Best recommended Steadicam for XH A1 with letus35 Elite DOF adapter? at DVinfo.net

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Old December 31st, 2008, 04:28 PM   #1
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Best recommended Steadicam for XH A1 with letus35 Elite DOF adapter?

Forgive me when I say I'm in the dark a bit.

I need a Steadicam system best appropriate for my setup for making a film.

What is best recommended for the following criteria?

1. Suitable for load of Canon XH A1 + Letus35mm DOF adapter + 35mm lens + rods
2. I may need to run with the system
3. The best budget without compromising on build quality

I did have my eye on the Merlin and sought advice from customer support at Steadicam. They told me the Merlin wasn't suitable for DOF adapters and I'd need a Pilot or Flyer. But which?

I did look on eBay and found the Flycam Pro 6000 from India, but after doing some research on the net, heard the build quality is apparently not good and can fall apart... I'm told you get what you pay for.

Anyone with some experience make a recommendation?

Chris
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Old December 31st, 2008, 09:35 PM   #2
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With the add ons plus a remote focus you are in Flyer territory.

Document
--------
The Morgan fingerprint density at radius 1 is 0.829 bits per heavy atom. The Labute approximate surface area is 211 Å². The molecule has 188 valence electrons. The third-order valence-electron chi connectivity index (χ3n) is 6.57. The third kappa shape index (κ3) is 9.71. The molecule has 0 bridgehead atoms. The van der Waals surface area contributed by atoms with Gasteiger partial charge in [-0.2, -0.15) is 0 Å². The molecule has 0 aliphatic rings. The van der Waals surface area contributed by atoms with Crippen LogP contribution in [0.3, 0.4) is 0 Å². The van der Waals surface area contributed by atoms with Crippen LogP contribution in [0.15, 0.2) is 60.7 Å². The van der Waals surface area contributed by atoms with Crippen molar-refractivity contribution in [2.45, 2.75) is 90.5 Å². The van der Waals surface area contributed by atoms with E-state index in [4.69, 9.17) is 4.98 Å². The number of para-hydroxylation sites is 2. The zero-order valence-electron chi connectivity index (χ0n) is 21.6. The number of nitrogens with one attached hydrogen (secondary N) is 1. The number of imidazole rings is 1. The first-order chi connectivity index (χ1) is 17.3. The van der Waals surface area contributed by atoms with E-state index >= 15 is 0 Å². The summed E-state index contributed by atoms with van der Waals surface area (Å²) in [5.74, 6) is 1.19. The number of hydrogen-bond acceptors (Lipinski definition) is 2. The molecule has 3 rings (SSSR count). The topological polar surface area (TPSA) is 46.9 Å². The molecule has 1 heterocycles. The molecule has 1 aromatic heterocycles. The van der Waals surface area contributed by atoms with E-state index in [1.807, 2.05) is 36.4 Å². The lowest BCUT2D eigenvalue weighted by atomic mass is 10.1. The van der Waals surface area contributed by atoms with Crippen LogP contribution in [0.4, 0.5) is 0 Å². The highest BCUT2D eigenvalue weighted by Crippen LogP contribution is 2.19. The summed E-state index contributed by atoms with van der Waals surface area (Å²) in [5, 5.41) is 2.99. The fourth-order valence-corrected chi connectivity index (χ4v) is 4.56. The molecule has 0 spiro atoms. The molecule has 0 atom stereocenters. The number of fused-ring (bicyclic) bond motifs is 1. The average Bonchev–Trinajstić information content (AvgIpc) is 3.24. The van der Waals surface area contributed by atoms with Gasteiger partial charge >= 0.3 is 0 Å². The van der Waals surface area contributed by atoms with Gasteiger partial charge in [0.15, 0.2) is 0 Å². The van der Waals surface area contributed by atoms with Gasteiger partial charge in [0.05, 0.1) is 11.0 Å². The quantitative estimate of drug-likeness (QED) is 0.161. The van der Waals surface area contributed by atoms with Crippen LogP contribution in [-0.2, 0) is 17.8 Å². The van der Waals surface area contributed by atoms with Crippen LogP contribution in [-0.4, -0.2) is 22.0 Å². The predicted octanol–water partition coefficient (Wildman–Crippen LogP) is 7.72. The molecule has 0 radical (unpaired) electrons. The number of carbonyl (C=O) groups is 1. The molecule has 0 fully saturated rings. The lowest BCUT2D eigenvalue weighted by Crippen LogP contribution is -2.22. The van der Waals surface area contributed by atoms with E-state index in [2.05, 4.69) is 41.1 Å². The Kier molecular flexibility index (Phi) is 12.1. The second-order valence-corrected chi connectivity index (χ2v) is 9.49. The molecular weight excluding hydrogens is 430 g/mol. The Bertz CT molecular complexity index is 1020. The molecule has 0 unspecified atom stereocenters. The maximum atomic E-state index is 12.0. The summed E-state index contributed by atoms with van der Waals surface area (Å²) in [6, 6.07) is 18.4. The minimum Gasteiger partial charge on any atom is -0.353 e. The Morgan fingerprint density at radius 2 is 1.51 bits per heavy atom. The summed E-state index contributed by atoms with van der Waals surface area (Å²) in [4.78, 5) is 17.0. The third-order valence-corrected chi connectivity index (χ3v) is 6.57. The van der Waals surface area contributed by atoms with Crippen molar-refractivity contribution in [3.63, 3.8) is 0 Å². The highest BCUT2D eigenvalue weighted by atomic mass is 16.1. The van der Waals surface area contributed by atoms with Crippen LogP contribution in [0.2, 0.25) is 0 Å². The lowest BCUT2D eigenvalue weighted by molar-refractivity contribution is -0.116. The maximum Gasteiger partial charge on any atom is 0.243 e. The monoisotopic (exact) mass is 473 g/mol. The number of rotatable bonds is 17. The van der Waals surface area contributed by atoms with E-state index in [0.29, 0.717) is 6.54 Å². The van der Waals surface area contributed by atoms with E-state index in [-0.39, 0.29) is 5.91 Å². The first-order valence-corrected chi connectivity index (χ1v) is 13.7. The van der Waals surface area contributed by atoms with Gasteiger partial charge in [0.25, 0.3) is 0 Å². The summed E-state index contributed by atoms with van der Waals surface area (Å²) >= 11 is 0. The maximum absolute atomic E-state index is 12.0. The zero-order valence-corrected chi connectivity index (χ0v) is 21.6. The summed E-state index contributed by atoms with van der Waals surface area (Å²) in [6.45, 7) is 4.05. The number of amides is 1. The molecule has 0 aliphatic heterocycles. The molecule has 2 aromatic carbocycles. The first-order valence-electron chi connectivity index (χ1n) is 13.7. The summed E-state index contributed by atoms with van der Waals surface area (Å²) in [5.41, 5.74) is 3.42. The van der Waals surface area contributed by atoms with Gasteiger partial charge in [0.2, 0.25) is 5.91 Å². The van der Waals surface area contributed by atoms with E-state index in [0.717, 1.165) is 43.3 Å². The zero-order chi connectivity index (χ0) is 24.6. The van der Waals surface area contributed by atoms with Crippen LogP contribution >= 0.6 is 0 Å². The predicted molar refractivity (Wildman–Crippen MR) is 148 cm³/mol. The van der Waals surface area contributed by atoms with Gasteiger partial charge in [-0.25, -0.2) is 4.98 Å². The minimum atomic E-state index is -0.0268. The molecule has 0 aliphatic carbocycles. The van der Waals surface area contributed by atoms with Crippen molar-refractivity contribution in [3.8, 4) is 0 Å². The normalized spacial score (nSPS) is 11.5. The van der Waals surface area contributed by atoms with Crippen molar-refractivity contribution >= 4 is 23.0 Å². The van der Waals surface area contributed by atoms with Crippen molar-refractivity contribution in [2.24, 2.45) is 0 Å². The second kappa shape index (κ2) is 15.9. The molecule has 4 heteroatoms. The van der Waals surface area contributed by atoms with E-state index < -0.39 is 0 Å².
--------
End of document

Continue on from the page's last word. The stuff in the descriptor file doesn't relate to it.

To get "film" look results you will need to attend a Flyer workshop and practice for months.
Is this a one off? Perhaps might be cheaper to hire a pro for the job.
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Old January 1st, 2009, 12:25 AM   #3
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Hi Christopher,

Using a lens adapter with a steadicam is a complicated proposition. First off, it takes 2 people, one to operate the steadicam, and another to pull focus. Second, it's not cheap. You'll need to spend $7000 for a Steadicam Flyer, and another $4000 for a good wireless follow focus system, or around $11,000 total.

Alternatively, you could forget about having a shallow DOF on the steadicam shots, leave the lens adapter off, and get by with a Steadicam Pilot for around $4K.

Either way will probably take you months of practice to get to the point where you want to show your work. So as Nick says, you may want to just hire a steadicam operator.
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Old January 1st, 2009, 09:58 AM   #4
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Hi Christopher,
Alternatively, you could forget about having a shallow DOF on the steadicam shots, leave the lens adapter off, and get by with a Steadicam Pilot for around $4K.
My production has a limited budget plus it is being shot in Spain. I haven't got the budget to fly out a Steadicam op to Spain for a couple of weeks.

My concern is the quality and grade consistency of the footage. I would be prepared to shoot the steadicam scenes without a shallow DOF, but surely the footage will look jarred if I shoot some scenes with a DOF adapter + 35mm lens and others in naked HDV?

Thanks for any advice folks..

Chris
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Old January 1st, 2009, 10:27 AM   #5
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You need to decide which compromise best fits your production & budget.

Hire one of Spain's qualified & equipped Steadicam operators.

Buy all the gear yourself, ship it to Spain, and attempt to pull off professional looking shots with a setup you have no experience on.